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Commissioner Steve Novick walks with students and families on new sidewalks that lead to East Portland's Gilbert Park Elementary. The PBOT sidewalks project was completed over the summer. Photo by Dylan Rivera, Portland Bureau of Transportation.
By Dylan Rivera
(Oct. 12, 2016) Dozens of children had a surprise on their way to school at Gilbert Park Elementary last Wednesday.
Commissioner Steve Novick, Transportation Director Leah Treat, David Douglas Superintendent Ken Richardson and safety advocates joined the grade schoolers and their families in walking to Gilbert Park Elementary. The grownups and students celebrated International Walk + Roll to School Day.
And they were able to celebrate something more than symbolism: New sidewalks were completed over the summer, thanks to a state grant the Portland Bureau of Transportation obtained for building safer routes to two East Portland schools.
Students at Gilbert Park Elementary enjoyed jump rope, games and other fun activities to celebrate International Walk + Roll to School Day on Oct. 5, 2016. Photo by Felicity J. Mackay, Portland Bureau of Transportation.
Stacie Moncrief, principal at Gilbert Park Elementary talks about how new sidewalks have opened up new possibilities for students and families. See her on PBOT's YouTube channel.
“The community and myself were really looking forward to having the sidewalk come in,” said Stacie Moncrief, principal at Gilbert Park Elementary. “Now I feel comfortable partnering with PBOT Safe Routes, so we can do more activities, and do more events to promote walking and biking to school.”
The $1.5 million Powellhurst-Gilbert Safe Routes to School Project built sidewalks on two east-west corridors. On SE Holgate, the paths run from bustling SE 122nd Avenue to Gilbert Heights Elementary School. On SE Ramona Street, they connect 122nd Avenue to Alice Ott Middle School and Moncrief’s Gilbert Park Elementary.
Families at 46 schools across Portland had registered their plans to celebrate the international day for walking, biking and rolling to school last week.
“Walking to school makes kids safer and heathier,” Novick said. The city will be able to install more sidewalks because voters in May approved a 10-cent gas tax, known as the Fixing Our Streets Program.
“We’re celebrating the fact that it’s now easier for kids to walk to school in this area,” Novick said. “With the Fixing Our Streets program, we’re going to be able to improve the sidewalk network around David Douglas High School and on 122nd Avenue so it’s easier for seniors and students to get to bus stops on that route.”
Treat said that she’s proud that Portland students ride to school at eight times the national average. Bicycling and walking to school has increased 35 percent since 2006.
Danita Wakamatsu, whose daughter Manaia attends kindergarten at Gilbert Park, said she’s glad to see so many people celebrating safe routes to school. See her on PBOT's YouTube channel.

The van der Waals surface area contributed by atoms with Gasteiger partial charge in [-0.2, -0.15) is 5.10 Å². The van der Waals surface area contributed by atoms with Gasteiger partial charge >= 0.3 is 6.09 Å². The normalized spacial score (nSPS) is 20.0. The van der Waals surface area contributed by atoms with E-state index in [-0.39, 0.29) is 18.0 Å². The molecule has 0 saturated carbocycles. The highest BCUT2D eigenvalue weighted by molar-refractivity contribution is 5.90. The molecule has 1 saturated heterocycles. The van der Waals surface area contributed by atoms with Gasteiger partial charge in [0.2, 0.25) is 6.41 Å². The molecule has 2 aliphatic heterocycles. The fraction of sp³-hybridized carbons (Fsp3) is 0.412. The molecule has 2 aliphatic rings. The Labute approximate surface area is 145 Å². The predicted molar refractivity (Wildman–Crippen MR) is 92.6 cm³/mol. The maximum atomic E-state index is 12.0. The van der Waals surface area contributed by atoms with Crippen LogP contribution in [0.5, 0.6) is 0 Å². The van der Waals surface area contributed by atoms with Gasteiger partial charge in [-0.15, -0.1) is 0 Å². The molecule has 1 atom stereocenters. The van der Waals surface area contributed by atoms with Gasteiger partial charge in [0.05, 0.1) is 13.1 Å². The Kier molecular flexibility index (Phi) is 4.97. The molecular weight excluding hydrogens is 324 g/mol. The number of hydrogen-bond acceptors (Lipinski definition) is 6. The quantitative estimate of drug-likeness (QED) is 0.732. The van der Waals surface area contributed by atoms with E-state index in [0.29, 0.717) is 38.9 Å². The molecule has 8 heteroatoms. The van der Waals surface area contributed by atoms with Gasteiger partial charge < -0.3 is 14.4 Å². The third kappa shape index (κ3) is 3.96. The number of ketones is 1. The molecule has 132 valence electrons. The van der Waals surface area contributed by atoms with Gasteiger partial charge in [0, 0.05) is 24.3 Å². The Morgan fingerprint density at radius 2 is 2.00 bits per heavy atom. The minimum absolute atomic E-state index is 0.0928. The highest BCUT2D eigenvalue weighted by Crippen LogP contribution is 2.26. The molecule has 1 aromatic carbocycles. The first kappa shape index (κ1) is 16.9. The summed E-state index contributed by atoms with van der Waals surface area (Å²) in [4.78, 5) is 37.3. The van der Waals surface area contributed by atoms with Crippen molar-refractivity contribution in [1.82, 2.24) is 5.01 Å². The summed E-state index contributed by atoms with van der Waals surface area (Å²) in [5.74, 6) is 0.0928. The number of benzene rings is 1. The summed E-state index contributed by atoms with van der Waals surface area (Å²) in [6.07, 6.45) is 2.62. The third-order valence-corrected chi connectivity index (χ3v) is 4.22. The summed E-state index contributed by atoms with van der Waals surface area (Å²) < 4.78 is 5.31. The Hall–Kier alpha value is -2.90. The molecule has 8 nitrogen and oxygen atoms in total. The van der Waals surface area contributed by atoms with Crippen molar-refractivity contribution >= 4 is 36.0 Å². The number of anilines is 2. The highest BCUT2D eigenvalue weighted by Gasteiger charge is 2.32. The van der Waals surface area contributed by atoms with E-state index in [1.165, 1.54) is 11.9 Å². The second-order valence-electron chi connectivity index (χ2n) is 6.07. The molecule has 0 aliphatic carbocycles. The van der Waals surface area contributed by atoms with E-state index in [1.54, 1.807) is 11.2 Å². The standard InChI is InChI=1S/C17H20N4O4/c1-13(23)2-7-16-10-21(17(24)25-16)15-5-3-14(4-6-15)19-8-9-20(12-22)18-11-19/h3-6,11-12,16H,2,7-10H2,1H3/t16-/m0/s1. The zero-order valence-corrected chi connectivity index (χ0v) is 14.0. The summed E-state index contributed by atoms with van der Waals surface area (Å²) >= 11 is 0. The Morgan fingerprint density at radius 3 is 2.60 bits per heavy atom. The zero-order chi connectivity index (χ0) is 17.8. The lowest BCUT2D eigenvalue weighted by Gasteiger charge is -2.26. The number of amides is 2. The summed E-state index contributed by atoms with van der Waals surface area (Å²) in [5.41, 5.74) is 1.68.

“Biking and walking to school introduces children to an active lifestyle that can last a lifetime,” Treat said. “As a mom and a transportation director, making sure children have safe routes to school is a high priority for me.”
Danita Wakamatsu, whose daughter Manaia attends kindergarten at Gilbert Park, said she’s glad to see so many people celebrating safe routes to school.
“Besides camaraderie and bonding in the community, it’s nice to see people come together and do better for the environment and have fun at the same time,” Wakamatsu said. She’s hoping to have more facilities for biking and walking in the area.
“I wish she had more space to run and walk around instead of us having to drive,” Wakamatsu said.
Commissioner Steve Novick, Transportation Director Leah Treat, David Douglas Superintendent Ken Richardson and safety advocates joined grade schoolers and their families in walking to Gilbert Park Elementary Oct. 5, 2016. Photo by Felicity J. Mackay, Portland Bureau of Transportation.
Partners in the celebration include Portland Police, Oregon Walks, the Bicycle Transportation Alliance, Safe Routes to School National Partnership, NW Skate Coalition, and Pear Bureau Northwest.
Cass Isidro, executive director of the Safe Routes to School National Partnership, said the annual celebration is an important opportunity to celebrate the daily commitment many schools make towards ensuring the health and safety of their students.
“The event also challenges other schools to get started with this simple activity once a year, once a month and beyond,” she said. “We congratulate the City of Portland for their commitment to Walk to School Day this year and every day as we work together to promote walking and walkable communities for everyone."
Every year, the Bicycle Transportation Alliance teaches 5,000 second, fourth, and fifth graders Safe Routes to School bike and pedestrian safety education in the Portland public school system. The BTA also encourages kids to try walking and biking to school through fun programs like the May’s Walk + Bike to School Challenge Month.